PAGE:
“You keep using that word. I do not think it means what you think it means.” It’s one of the best lines in the classic movie “The Princess Bride,” but it’s also what immediately comes to mind every time I read an anti-gun opinion piece that attempts to mask its gun control agenda under the banner of “compromise.” Rarely do these pieces ever offer any sort of real compromise on the part of the anti-gun activists. Instead, their “compromise” seems to be along the lines of “we’ll let you own a gun or two, maybe. You might be able to use it in your home for self-defense, but forget about carrying it. Oh, and we don’t want gun stores in our communities. No gun ranges, either. But we’re not anti-Second Amendment. Just in favor of a few common-sense gun laws.”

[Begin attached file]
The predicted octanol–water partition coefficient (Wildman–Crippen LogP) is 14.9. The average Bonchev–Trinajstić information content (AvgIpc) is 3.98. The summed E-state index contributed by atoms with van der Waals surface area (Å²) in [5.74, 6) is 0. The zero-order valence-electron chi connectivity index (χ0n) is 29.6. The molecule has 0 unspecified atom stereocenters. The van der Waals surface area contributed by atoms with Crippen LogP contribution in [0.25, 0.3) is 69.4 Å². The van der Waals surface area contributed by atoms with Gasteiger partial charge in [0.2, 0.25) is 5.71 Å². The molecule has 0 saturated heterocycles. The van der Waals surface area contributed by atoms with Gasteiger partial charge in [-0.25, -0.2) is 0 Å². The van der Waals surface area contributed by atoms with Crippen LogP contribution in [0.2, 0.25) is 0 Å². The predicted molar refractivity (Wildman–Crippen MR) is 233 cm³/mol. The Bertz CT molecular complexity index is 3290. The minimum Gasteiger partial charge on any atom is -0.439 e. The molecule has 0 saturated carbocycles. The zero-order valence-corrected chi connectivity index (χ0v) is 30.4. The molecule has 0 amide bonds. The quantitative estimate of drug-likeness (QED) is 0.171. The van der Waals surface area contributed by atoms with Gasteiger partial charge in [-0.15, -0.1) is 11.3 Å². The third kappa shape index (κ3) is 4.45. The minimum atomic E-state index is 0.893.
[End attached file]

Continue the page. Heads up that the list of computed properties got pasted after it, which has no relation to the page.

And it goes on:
Take a look at a recent piece at huffingtonpost.com, for example. The author, nurse practitioner and assistant professor Raechel Ferry-Rooney, who lives and works in Chicago, suggests that as a “compromise,” gun owners could own “a limited number of lawfully permitted handguns or rifles for personal use, perhaps including a requirement for training and licensure on each weapon class prior to permit issuance.” Does this author really believe that the relatively small number of individuals who are responsible for the vast majority of violent crime in her city of Chicago are legal gun owners who would obey these restrictions?
Professor Ferry-Rooney also says that gun owners are just going to have to accept bans on fully automatic and semi-automatic rifles, or any other firearm deemed to be an “assault weapon.” The professor does note that there are critics of these sweeping gun bans, observing that “one argument is that these legally owned guns would become illegal to own, which may cause government interference in the matters of a private citizen. This argument is difficult to overcome for some.”